This is an incredibly accomplished debut novel – it made me think of the brilliant Isabel Allende in style and the plot is mythic and magical and marvellous. It’s no surprise this is a bestseller.
Isabella lives with her father, a master cartographer on an island governed by strict rules – an entire section of which is out of bounds. When her father is arrested and her best friend goes missing, Isabella gathers her courage and the maps that decorate her home and sets out with the rescue mission.
I don’t want to give away any of the island’s secrets so just go read this for yourself.
I do love getting unexpected blogger mail like this rather fab book. The first in a new series of YA adventure, with a strong female protagonist and great supporting cast.
Gwendolyn Bloom is a diplomat brat – she’s lived in a dozen countries and speaks several languages, some better than others. But now she and her dad are living in New York where she’s struggling to fit in at school and hanging out with the elderly couple downstairs.
One day she comes home to find her dad has disappeared while at a meeting in Paris. After sniffing out a conspiracy, Gwendolyn realises she is the only person who can rescue her dad.
The writing is sharp, the plot grips and zooms along at a pace which I really enjoyed. I love a good thriller and this is an excellent one. I cannot wait for book two.
Calling all Labyrinth fans – this book, inspired by the author’s love of the film starring David Bowie as the Goblin King is a musical journey into the Underworld.
Liesl lives with her family in Germany near the Goblin Grove deep in the forest. She dreams of being a composer and her brother, the other half of her soul, plays her compositions.
Her music attracts the attention of the Erlkonig (Goblin King) and his minions. Drawing inspiration from Christina Rossetti’s poems as well as the aforementioned film, as winter turns, can our heroine escape the goblins’ lair and return to the World Above before the memory of her fades forever?
I really liked this – fairy tale retellings are a bit favourite of mine and this is a well written one. German fairy tales aren’t as widely known as they should be, especially not the darkness within.
This book was in my most recent Illumicrate, which means it’s a bit of a lucky find – I might not have read it otherwise as there are so many great books out there.
If you like romance, adventure, fairy tales and plucky heroines, this book’s for you.
This has been incredibly well promoted and publicised online so when I got a copy I was quite keen to see if it lived up to the hype.
Firstly it’s a good looking book, I know you should never judge a cover but it does add something when the book looks good too.
I’m very into books set at fairgrounds, carnivals and freak shows, I think it’s my preference for the “other” in fiction.
Caravel is set at something between a carnival and a theatrical experience – a living theatre that has been known to drive people a little mad.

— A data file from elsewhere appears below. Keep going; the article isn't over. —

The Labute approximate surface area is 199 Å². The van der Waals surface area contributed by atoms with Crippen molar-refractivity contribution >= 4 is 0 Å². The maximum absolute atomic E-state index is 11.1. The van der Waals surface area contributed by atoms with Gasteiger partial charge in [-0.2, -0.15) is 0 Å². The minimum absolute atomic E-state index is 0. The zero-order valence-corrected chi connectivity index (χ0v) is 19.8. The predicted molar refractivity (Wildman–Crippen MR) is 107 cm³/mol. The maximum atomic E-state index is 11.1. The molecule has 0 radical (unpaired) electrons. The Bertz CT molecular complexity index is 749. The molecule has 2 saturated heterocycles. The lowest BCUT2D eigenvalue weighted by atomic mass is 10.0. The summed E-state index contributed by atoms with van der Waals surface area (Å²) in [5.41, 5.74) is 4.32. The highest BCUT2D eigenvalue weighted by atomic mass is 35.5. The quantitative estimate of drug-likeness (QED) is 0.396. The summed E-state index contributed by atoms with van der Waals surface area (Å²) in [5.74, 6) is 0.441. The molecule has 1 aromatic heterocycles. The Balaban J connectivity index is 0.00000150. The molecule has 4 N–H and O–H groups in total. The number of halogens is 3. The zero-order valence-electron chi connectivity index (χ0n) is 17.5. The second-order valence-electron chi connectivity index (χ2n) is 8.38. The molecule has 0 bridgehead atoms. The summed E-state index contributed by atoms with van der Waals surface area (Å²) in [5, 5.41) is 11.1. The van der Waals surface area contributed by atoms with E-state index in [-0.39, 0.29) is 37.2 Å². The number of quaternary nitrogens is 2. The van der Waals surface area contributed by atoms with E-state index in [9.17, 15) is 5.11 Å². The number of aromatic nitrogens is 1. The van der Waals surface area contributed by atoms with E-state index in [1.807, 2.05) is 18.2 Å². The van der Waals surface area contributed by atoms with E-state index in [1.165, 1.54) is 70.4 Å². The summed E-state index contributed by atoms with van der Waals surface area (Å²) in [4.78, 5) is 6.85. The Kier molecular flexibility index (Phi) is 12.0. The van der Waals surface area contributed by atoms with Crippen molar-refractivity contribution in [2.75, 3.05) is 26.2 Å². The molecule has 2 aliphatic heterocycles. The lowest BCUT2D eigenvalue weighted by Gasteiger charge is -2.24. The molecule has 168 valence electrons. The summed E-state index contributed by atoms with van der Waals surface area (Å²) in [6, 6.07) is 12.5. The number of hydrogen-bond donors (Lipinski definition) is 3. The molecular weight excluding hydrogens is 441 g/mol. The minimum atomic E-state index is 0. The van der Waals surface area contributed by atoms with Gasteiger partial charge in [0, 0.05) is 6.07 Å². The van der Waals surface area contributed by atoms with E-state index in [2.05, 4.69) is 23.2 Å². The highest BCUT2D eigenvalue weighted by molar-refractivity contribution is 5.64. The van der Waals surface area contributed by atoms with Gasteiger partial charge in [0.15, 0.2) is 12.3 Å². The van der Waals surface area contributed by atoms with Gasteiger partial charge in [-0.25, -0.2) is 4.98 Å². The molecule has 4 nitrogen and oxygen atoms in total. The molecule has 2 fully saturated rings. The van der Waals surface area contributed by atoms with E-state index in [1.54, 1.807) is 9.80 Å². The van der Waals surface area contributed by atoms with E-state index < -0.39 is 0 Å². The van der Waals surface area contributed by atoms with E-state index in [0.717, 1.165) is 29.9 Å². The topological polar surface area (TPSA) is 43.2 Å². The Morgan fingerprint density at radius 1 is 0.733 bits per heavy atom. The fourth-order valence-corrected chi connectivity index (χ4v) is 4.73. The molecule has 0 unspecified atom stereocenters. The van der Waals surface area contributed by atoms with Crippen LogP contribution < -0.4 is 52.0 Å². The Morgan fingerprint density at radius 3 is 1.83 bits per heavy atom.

Scarlett and Donatella are ruled by their strict and cruelty father but Scarlett’s upcoming marriage to a man she has never met could equal freedom.
However Scarlett has been writing letters to the mysterious Legend, who owns Caravel, and shortly before she’s due to marry, he finally invites the sisters to his private island to play his twisted game. If they go, it could change everything.
This is YA fiction and sometimes the best books come from this genre. Unfortunately I don’t think this is one of them. The premise is great but it struggles in the execution.
At times the plot felt a little weak and repetitive, at others the characters grated slightly. It wasn’t the worst book ever, not even close, but I’m not desperate for the sequel (which is bound to be written considering the ending).
It just wasn’t up there for me. I think Angela Carter ruined this style of Magical realism for me (Nights at the Circus is sublime fantastical writing).
This was one of the books in my recent Illumicrate and the first one I read.
Laure Eve wrote a letter included in each box that explained some of her influences – including the film The Craft (so good) but I also get a sense of The Heathers (also very good – I like my teen movies dark).
The Graces seem to lead a charmed life and attract many devoted followers, but rumours still dog the family. Rumours about curses and terrible events.
New girl in town, and our narrator, who calls herself River but never reveals her real name, is drawn to the three Graces – Summer and her older siblings’ twins Thalia and Fenrin. But she has secrets too and hers could ruin everything.
I really liked the writing and the clever narrative structure, hinting at things but keeping the big reveal till the end.
I often say that YA writing is some of the most interesting, freer than adult literature to explore ideas and stories. And this is a great example of that.
A sequel will be released in 2017, and I will be looking out for it.